Candlelight Forest West Maintenance Fund, Inc.

A hurricane is on its way. What do I do?

·         Listen to a NOAA Weather Radio for critical information from the National Weather Service (NWS).

·       Check your disaster supplies. Replace or restock as needed.

·       Bring in anything that can be picked up by the wind (bicycles, lawn furniture).

·       Close your windows, doors and hurricane shutters. If you do not have hurricane shutters, close and board up all windows and doors with plywood.

·       Turn your refrigerator and freezer to the coldest setting. Keep them closed as much as possible so that food will last longer if the power goes out.

·       Turn off propane tank.

·       Unplug small appliances.

·       Fill your car’s gas tank.

·       Create a hurricane evacuation plan with members of your household. Planning and practicing your evacuation plan minimizes confusion and fear during the event.

·       Find out about your community’s hurricane response plan. Plan routes to local shelters, register family members with special medical needs and make plans for your pets to be cared for.

·       Obey evacuation orders. Avoid flooded roads and washed out bridges.

Standard homeowners insurance does not cover flooding. It’s important to have protection from the floods associated with hurricanes, tropical storms, heavy rains and other conditions that impact the U.S. For more information on flood insurance, please visit the National Flood Insurance Program Web site at 

Here is a link to the National Weather Service - National Hurricane Center for more information.


Hurricane Season Began June 1, 2019 

June 1st marked the official start of the 2019 Atlantic hurricane season, which runs through Saturday, November 20th. Per Harris County's Department of Homeland Security & Emergency Management, The National Oceanic and Atmospheric Administration (NOAA) Prediction Center released its "seasonal outlook that predicts that nine to 15 named storms could potentially develop in the Atlantic basin this year. Of these storms, four to eight could become hurricanes; and two to four could strengthen into major hurricanes with winds of 111 mph or higher.

"If that forecast holds, it would make for a near-normal season. An average hurricane season produces 12 named storms, of which six become hurricanes, including three major hurricanes. Regardless of the forecast, it only takes one storm to make it a bad year."

Please prepare for you and your family today by following this four-step preparedness process by the Houston Office of Emergency Managementmake an emergency plan, have an emergency kit, be informed about disasters, and help members of your community prepare themselves.

Make an Emergency Plan

The first step in preparing for disasters is to make a plan. Have a plan for what you and your family will do in an emergency. Consider how you will communicate with each other, where you will meet, and who you can leave messages with out-of-state if you can't reach people locally. Learn more about preparing a plan:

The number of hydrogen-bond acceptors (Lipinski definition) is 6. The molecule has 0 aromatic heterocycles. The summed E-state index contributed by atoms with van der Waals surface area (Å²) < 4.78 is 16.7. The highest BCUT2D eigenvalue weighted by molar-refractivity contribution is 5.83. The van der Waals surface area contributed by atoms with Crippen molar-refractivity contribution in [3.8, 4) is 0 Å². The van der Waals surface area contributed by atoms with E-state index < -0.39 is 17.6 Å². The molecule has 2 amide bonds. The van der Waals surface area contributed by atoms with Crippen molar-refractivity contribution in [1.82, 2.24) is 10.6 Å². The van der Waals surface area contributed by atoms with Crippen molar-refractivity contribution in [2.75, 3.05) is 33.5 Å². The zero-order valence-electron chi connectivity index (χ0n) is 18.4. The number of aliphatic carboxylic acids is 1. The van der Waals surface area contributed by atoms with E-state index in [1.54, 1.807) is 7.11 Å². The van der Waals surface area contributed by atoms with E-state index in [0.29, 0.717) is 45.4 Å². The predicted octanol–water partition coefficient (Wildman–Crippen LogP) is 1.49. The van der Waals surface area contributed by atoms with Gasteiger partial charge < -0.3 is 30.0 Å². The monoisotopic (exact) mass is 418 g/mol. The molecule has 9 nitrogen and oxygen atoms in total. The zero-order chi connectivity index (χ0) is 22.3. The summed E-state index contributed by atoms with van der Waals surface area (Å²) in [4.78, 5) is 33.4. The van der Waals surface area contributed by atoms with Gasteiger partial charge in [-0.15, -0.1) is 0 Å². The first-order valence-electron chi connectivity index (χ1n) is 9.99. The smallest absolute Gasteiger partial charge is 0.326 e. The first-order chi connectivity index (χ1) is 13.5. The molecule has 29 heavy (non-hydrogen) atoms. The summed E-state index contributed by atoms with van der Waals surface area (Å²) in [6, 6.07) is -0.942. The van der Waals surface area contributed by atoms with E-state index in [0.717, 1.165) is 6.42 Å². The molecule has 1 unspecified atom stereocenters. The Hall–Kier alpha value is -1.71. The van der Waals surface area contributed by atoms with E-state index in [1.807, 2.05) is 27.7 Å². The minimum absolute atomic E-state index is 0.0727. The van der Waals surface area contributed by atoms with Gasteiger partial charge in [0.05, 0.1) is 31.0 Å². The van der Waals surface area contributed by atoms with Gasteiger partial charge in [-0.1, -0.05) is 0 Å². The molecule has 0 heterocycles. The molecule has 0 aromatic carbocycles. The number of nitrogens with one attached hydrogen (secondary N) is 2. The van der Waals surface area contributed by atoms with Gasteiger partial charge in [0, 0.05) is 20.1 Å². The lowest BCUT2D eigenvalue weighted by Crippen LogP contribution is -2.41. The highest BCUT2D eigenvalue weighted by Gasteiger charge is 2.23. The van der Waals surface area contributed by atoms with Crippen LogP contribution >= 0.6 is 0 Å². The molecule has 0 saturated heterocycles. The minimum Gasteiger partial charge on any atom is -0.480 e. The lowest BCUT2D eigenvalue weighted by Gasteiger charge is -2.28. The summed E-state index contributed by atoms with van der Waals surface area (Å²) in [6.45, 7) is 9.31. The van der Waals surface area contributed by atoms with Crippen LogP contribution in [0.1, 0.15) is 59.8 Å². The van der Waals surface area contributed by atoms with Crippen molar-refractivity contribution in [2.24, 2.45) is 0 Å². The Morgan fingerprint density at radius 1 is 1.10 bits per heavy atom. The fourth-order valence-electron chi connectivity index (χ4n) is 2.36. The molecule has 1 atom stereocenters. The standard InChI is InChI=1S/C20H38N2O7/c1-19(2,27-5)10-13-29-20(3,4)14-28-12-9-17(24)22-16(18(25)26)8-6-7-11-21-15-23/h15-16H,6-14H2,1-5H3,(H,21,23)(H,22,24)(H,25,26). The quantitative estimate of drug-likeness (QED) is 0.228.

Houston residents who might need additional help in evacuating during a disaster can visit the OEM website to learn more about the State of Texas Emergency Assistance Registry (STEAR), which allows residents to provide information on their specific situation to emergency management officials who will work to help them evacuate safely, or provide them with the appropriate life-sustaining help they need in a disaster: 

Have an Emergency Supply Kit

After you have your plan, start building a kit. Houston residents should have what they need to be on their own for 5-7 days following a storm. This includes food, water, medications, and individual needs such as medical devices or pet supplies.  

The City of Houston Disaster Preparedness Guide (DPG) is updated annually and provides information about emergency planning to Houston residents. The Guide is available in six languages for download:

Stay Informed

If you stay informed, you'll know when disasters are going to strike. Know where to go to get updated information, including local television and radio, as well as official websites such as:

The City of Houston offers emergency alerts through the AlertHouston emergency notification system. People who live or work in Houston can receive emergency notifications via email, text message and through a mobile app from six different categories:

  • Emergency Incidents (such as hazmat situations or law enforcement activity)
  • Severe Weather information
  • Major Traffic & Transit Interruptions
  • Missing People (AMBER Alerts & Silver Alerts)
  • Information regarding Special Events & Planned Drills
  • Recovery information for people impacted by a disaster (such as the flooding from Hurricane Harvey or Tax Day)

Register for alerts today at

Know your Neighbors

Your neighbors can be a great source of help immediately after a disaster. Get to know your neighbors, particularly those too elderly or too ill to independently plan or prepare themselves for a disaster. By knowing your neighbors ahead of time, your community will work better as a team when disasters strike. 

For more information about helping your neighborhood get ready for hurricane season, visit


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